CHICAGO - The Chicago City Council overwhelmingly approved a 75-year lease of the city's parking meter system to a private group for $1.157 billion, just two days after Mayor Richard Daley unveiled the winning bid and his plans for the proceeds.

The city opened the bids on Monday, and on Tuesday Daley announced the winning submission from Chicago Parking Meters LLC, an investment group made up of Morgan Stanley Infrastructure Partners A Sub LP, Morgan Stanley Infrastructure Partners LP, and LAZ Parking, which will manage the 36,000-meter system.

Members of the City Council's Finance Committee spent several hours discussing the plan on Wednesday before advancing it to the full council for a vote at a special meeting yesterday. Council members debated the contract for more than an hour, with many aldermen voicing concerns over the impact of steep rate increases that will begin next year and on the lack of time to review the plan.

Chicago will put $400 million in a reserve fund, with the investment earnings of roughly $20 million annually going to replace the revenue currently generated by the parking meters. Another $325 million will go to help balance city budgets through 2012, including $150 million to help close a combined $469 million deficit in the 2008 and 2009 budgets. Another $100 million is earmarked for human services programs and $324 million will go into a budget stabilization fund that the city could tap until the economy improves.

The establishment of a second reserve - to complement the $500 million account set up with funds from the $1.8 billion lease of the Chicago Skyway toll bridge - and the use of earnings to replace current parking meter revenues are considered positive credit factors. The use of the remaining funds for operations, though generally viewed negatively by analysts and fiscal conservatives, was softened by the city's move to stretch their use out over the next five years.

Comments yesterday from council members who approved the deal in a 40-to-5 vote were mixed. Most were relieved that Chicago had another source to turn to over raising property taxes to balance the budget. Some also said the expected increases in the neighborhoods would help their commercial businesses by promoting parking turnover.

"Even if the economy wasn't in the toilet, this would be a good idea," said Alderwoman Mary Ann Smith.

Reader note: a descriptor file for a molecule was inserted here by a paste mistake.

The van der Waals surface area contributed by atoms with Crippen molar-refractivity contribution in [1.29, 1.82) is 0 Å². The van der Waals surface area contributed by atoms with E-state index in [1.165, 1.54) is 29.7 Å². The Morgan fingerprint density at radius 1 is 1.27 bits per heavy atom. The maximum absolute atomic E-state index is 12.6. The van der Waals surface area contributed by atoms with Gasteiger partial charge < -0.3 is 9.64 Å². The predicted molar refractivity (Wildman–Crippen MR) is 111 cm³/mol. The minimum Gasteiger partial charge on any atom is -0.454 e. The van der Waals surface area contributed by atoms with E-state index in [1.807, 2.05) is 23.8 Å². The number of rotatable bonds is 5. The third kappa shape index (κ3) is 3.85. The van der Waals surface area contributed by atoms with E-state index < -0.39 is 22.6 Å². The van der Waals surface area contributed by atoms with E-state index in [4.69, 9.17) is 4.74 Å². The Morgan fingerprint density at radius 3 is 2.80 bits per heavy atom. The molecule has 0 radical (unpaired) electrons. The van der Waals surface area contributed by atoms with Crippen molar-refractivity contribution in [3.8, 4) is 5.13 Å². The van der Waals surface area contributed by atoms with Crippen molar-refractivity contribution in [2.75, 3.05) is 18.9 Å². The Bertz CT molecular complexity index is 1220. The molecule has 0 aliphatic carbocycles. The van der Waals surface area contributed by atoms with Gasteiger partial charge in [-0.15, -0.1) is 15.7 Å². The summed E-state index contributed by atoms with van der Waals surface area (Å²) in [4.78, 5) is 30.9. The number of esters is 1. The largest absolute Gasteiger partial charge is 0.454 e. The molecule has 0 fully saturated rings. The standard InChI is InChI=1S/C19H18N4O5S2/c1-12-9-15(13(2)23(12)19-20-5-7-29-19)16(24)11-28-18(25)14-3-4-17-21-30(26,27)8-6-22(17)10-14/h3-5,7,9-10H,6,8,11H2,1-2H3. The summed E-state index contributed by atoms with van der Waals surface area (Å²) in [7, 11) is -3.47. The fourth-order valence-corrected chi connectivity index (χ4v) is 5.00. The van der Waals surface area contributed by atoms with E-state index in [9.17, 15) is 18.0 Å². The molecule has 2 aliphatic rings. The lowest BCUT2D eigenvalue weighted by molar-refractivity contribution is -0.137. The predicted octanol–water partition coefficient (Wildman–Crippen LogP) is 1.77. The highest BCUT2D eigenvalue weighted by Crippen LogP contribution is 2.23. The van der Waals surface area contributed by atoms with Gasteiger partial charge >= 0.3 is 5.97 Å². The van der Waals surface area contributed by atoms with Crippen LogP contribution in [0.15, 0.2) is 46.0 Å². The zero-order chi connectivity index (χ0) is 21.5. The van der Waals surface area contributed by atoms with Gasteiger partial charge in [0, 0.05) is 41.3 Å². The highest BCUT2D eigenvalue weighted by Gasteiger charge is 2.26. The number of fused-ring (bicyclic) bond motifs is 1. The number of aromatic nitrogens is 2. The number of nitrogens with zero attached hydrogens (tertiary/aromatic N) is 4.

"This money is not going to be spent like a drunken sailor ... It's going to be set aside so we can meet our obligations not just for the current budget but for future budgets," said Alderman Bernard Stone.

Although he voted for the deal, Finance Committee chairman Edward Burke said his misgivings stemmed from the involvement in the deal of a Wall Street firm, given the disclosures of excessive executive compensation at top firms amid their reporting of losses.

"I don't know that I would trust this company to make good on its obligation," he said, while noting that the bidder must make the full payment upon the deal's expected closing next month. He also argued that the financial advisory team made up of local firms - William Blair & Co., Gardner Rich & Co., and Samuel A. Ramirez & Co. - could be trusted.

Alderman Billy Ocasio voted against the lease, saying working-class residents are being nickel and dimed by fee and fine increases. "There are too many people living pay check to pay check," he said.

Councilwoman Toni Preckwinkle said she would vote against the lease because it marks the third such deal that the council has been asked to speed through the approval process. "We ought to take more time to review and analyze and reflect" on the lease, she said.

The city privatized the Skyway for $1.82 billion in 2005, four downtown parking garages for $563 million in 2006, and is awaiting federal approval for its proposed 99-year lease of Midway Airport to a private group for $2.5 billion.

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